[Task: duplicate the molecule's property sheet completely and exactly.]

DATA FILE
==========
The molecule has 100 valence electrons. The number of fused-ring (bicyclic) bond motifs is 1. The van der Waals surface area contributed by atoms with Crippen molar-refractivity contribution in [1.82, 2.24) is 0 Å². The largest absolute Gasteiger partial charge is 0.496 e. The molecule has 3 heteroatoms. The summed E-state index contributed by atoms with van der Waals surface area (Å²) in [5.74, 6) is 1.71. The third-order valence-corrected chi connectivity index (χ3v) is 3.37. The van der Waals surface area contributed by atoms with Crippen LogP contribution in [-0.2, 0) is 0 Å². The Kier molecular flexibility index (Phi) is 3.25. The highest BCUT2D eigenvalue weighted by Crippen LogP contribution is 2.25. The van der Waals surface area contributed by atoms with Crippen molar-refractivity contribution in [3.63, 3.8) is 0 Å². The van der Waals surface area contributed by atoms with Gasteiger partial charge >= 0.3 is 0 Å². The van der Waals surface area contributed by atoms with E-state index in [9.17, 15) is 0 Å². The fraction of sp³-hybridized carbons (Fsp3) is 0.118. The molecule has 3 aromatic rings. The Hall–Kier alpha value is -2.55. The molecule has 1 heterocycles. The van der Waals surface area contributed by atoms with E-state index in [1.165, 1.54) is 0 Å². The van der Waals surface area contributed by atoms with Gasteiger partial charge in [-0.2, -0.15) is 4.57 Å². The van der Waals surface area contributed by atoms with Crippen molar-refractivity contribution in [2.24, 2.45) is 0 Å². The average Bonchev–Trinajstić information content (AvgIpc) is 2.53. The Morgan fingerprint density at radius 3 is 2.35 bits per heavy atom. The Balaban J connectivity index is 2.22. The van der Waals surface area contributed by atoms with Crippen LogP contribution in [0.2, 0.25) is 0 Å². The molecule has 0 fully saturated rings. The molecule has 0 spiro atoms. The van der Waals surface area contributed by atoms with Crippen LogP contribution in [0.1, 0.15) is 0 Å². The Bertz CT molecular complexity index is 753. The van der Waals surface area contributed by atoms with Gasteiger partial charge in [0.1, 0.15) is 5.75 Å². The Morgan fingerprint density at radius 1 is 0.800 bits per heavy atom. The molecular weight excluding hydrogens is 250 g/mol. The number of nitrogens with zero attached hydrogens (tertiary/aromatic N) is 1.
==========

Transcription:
The molecule has 100 valence electrons. The number of fused-ring (bicyclic) bond motifs is 1. The van der Waals surface area contributed by atoms with Crippen molar-refractivity contribution in [1.82, 2.24) is 0 Å². The largest absolute Gasteiger partial charge is 0.496 e. The molecule has 3 heteroatoms. The summed E-state index contributed by atoms with van der Waals surface area (Å²) in [5.74, 6) is 1.71. The third-order valence-corrected chi connectivity index (χ3v) is 3.37. The van der Waals surface area contributed by atoms with Crippen LogP contribution in [-0.2, 0) is 0 Å². The Kier molecular flexibility index (Phi) is 3.25. The highest BCUT2D eigenvalue weighted by Crippen LogP contribution is 2.25. The van der Waals surface area contributed by atoms with Crippen molar-refractivity contribution in [3.63, 3.8) is 0 Å². The van der Waals surface area contributed by atoms with Gasteiger partial charge >= 0.3 is 0 Å². The van der Waals surface area contributed by atoms with E-state index in [9.17, 15) is 0 Å². The fraction of sp³-hybridized carbons (Fsp3) is 0.118. The molecule has 3 aromatic rings. The Hall–Kier alpha value is -2.55. The molecule has 1 heterocycles. The van der Waals surface area contributed by atoms with E-state index in [1.165, 1.54) is 0 Å². The van der Waals surface area contributed by atoms with Gasteiger partial charge in [-0.2, -0.15) is 4.57 Å². The van der Waals surface area contributed by atoms with Crippen molar-refractivity contribution in [2.24, 2.45) is 0 Å². The average Bonchev–Trinajstić information content (AvgIpc) is 2.53. The Morgan fingerprint density at radius 3 is 2.35 bits per heavy atom. The Balaban J connectivity index is 2.22. The van der Waals surface area contributed by atoms with Crippen LogP contribution in [0.2, 0.25) is 0 Å². The molecule has 0 fully saturated rings. The molecule has 0 spiro atoms. The van der Waals surface area contributed by atoms with Crippen LogP contribution in [0.1, 0.15) is 0 Å². The Bertz CT molecular complexity index is 753. The van der Waals surface area contributed by atoms with Gasteiger partial charge in [0.1, 0.15) is 5.75 Å². The Morgan fingerprint density at radius 1 is 0.800 bits per heavy atom. The molecular weight excluding hydrogens is 250 g/mol. The number of nitrogens with zero attached hydrogens (tertiary/aromatic N) is 1.